#FoodieFriday: A Sweet Start for Bitter End

by Cody Neathery on April 19, 2019 in Food, Dallas/Fort Worth,

Bitter End should come with a disclaimer: our ambience does not reflect the title of our concept.

Bright and airy, a touch of neon and seismic splashes of technicolor art, this is the evocation Torry Cray and partners wanted to capture, which takes smoothly at the Dallas crossroads of Elm Street and Malcolm X; an east end corner formerly anchored by Idle Rye. More so, they have docked the first bonafide oyster bar in the neighborhood.

The spotlight on East Coast selections is reminiscent of one partner’s Atlantic upbringing, yet, they’re not charging prices that most eateries in Dallas would for these bivalve breeds. Cray says, “We will always offer Gulf Coast and Blue Point along with both charbroiled options, oysters casino and garlic Parmesan. Above that, we’ll rotate in three to five East Coast varieties, which will change daily.”

Artwork by Jerod “Dtox” Davies adorns Bitter End, which recently opened in the Deep Ellum neighborhood of Dallas. Courtesy photo

With a spacious patio accompanied by a mural of James Dean, guests will have the ability to enjoy them plus other menu items when the weather cooperates. If not, there is plenty of indoor seating including two bars. The oyster bar allows intimacy with guests while watching the shucker, or the bar facing a wall of shimmering bottles of liquor flanked by TVs. In fact, there are 20 flatscreens to catch whatever sports ball your sports heart desires.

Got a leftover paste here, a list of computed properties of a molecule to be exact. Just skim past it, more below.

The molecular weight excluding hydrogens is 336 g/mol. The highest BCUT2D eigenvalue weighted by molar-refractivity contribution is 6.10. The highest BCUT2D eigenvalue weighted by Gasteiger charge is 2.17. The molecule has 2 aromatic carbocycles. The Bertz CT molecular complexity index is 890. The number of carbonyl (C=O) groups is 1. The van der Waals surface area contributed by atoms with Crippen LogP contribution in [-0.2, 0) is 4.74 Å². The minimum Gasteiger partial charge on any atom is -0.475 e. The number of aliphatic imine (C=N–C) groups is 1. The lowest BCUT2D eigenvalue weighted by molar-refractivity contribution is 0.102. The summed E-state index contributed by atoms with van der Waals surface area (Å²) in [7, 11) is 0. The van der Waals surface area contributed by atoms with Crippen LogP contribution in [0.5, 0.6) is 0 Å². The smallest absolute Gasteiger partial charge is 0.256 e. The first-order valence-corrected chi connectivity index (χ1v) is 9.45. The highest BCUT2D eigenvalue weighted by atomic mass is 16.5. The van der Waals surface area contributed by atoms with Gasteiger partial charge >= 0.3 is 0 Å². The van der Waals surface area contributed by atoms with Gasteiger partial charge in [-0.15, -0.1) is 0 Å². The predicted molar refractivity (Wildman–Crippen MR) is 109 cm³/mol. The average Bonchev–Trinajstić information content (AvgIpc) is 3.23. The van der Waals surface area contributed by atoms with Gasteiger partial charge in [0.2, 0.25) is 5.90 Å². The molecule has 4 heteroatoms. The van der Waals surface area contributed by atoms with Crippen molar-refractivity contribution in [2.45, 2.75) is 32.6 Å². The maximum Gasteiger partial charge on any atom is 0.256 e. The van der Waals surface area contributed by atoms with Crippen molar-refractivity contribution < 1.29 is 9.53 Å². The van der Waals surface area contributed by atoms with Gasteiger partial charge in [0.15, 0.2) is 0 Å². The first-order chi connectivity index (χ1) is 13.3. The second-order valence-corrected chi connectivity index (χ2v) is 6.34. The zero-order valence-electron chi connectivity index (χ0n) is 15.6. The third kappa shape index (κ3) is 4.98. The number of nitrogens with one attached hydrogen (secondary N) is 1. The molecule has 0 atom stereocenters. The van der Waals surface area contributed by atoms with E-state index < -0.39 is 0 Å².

The cocktail menu is creative, though subtle. One of the namesake drinks is The Duke, their twist on an Old-Fashioned complete with vanilla bean infused Maker’s Mark, house-made bitters, with orange peel garnish. Or try The Marilyn, a frozen concoction of prosecco, aperol and orange that will help you hang on. The draft list is well formed, while the list of cans represents thoroughly.

The cocktail menu is creative, though subtle, at Bitter End. Courtesy photo

Cray continues, explaining what we really care most for, the happy hour. And their model is to ensure everyone has a chance to experience it. “Every Monday and Tuesday all raw oysters are $1.50 including specialty and we offer a $5 Champagne at those times.”

Also, from Sunday through Friday, 5 PM – 7 PM, they offer $5 wells, drafts, frozen beverages, red and white wines, and bubbly along with a $5 slider plate. Reverse happy hour is seven days a week starting at 10 PM, and also includes $1.50 raw oysters.

Not up for oysters? Not a problem at Bitter End, where there’s plenty more on the menu, including hickory wood-fired wings. Courtesy photo

If oysters don’t seduce your palate, the regular menu comes across as haute, sans pretentiousness. Think whipped avocado dip with an ability to add lobster then fortified with zucchini chips. From there you have hickory wood-fired wings, steak and frites, fish and chips, or two selections of sliders, beef patties or hot chicken.

Effortlessly understated, the atmosphere, led by Jerod “Dtox” Davies’ artwork, and friendly neighborhood pricing is the copacetic blend Deep Ellum was waiting for.


Cover courtesy photo Bitter End raw oyster bar

Cody Neathery is a Dallas/Fort Worth-based writer who spent several years as a food writer for the Dallas Observer and Fort Worth Weekly. He owns the Off the Cuff bar in the Dallas neighborhood of Deep Ellum and Cowtown Brewing in downtown Fort Worth. Instagram: @codyneat